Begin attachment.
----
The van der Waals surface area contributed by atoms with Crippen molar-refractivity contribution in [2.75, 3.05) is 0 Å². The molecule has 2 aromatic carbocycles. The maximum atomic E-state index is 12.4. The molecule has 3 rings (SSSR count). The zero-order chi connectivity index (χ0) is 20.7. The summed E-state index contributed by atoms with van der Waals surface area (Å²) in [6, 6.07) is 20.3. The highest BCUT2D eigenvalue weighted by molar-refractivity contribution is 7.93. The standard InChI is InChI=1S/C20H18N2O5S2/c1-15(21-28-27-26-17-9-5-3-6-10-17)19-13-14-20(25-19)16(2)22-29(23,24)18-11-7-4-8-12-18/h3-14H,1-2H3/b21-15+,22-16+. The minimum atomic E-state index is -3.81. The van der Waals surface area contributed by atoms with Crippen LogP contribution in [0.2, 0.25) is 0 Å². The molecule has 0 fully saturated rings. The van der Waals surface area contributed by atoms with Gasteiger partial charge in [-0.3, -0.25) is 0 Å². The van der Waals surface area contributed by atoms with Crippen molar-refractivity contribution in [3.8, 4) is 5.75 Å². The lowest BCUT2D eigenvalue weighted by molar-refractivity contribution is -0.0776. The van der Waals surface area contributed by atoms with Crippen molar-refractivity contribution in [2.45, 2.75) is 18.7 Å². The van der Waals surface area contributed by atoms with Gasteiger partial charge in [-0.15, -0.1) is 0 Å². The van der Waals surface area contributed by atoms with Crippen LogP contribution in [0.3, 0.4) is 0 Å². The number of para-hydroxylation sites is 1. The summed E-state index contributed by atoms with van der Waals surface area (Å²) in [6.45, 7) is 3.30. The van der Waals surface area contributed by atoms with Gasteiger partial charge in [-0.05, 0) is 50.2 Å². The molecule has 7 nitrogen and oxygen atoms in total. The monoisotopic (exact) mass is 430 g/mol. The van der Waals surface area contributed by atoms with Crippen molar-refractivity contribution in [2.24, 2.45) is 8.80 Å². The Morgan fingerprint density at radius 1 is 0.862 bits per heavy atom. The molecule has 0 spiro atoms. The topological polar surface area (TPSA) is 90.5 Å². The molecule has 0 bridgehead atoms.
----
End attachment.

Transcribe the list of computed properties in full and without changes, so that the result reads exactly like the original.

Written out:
The van der Waals surface area contributed by atoms with Crippen molar-refractivity contribution in [2.75, 3.05) is 0 Å². The molecule has 2 aromatic carbocycles. The maximum atomic E-state index is 12.4. The molecule has 3 rings (SSSR count). The zero-order chi connectivity index (χ0) is 20.7. The summed E-state index contributed by atoms with van der Waals surface area (Å²) in [6, 6.07) is 20.3. The highest BCUT2D eigenvalue weighted by molar-refractivity contribution is 7.93. The standard InChI is InChI=1S/C20H18N2O5S2/c1-15(21-28-27-26-17-9-5-3-6-10-17)19-13-14-20(25-19)16(2)22-29(23,24)18-11-7-4-8-12-18/h3-14H,1-2H3/b21-15+,22-16+. The minimum atomic E-state index is -3.81. The van der Waals surface area contributed by atoms with Crippen LogP contribution in [0.2, 0.25) is 0 Å². The molecule has 0 fully saturated rings. The van der Waals surface area contributed by atoms with Gasteiger partial charge in [-0.3, -0.25) is 0 Å². The van der Waals surface area contributed by atoms with Crippen molar-refractivity contribution in [3.8, 4) is 5.75 Å². The lowest BCUT2D eigenvalue weighted by molar-refractivity contribution is -0.0776. The van der Waals surface area contributed by atoms with Crippen molar-refractivity contribution in [2.45, 2.75) is 18.7 Å². The van der Waals surface area contributed by atoms with Gasteiger partial charge in [-0.15, -0.1) is 0 Å². The van der Waals surface area contributed by atoms with Crippen LogP contribution in [0.3, 0.4) is 0 Å². The number of para-hydroxylation sites is 1. The summed E-state index contributed by atoms with van der Waals surface area (Å²) in [6.45, 7) is 3.30. The van der Waals surface area contributed by atoms with Gasteiger partial charge in [-0.05, 0) is 50.2 Å². The molecule has 7 nitrogen and oxygen atoms in total. The monoisotopic (exact) mass is 430 g/mol. The van der Waals surface area contributed by atoms with Crippen molar-refractivity contribution in [2.24, 2.45) is 8.80 Å². The Morgan fingerprint density at radius 1 is 0.862 bits per heavy atom. The molecule has 0 spiro atoms. The topological polar surface area (TPSA) is 90.5 Å². The molecule has 0 bridgehead atoms.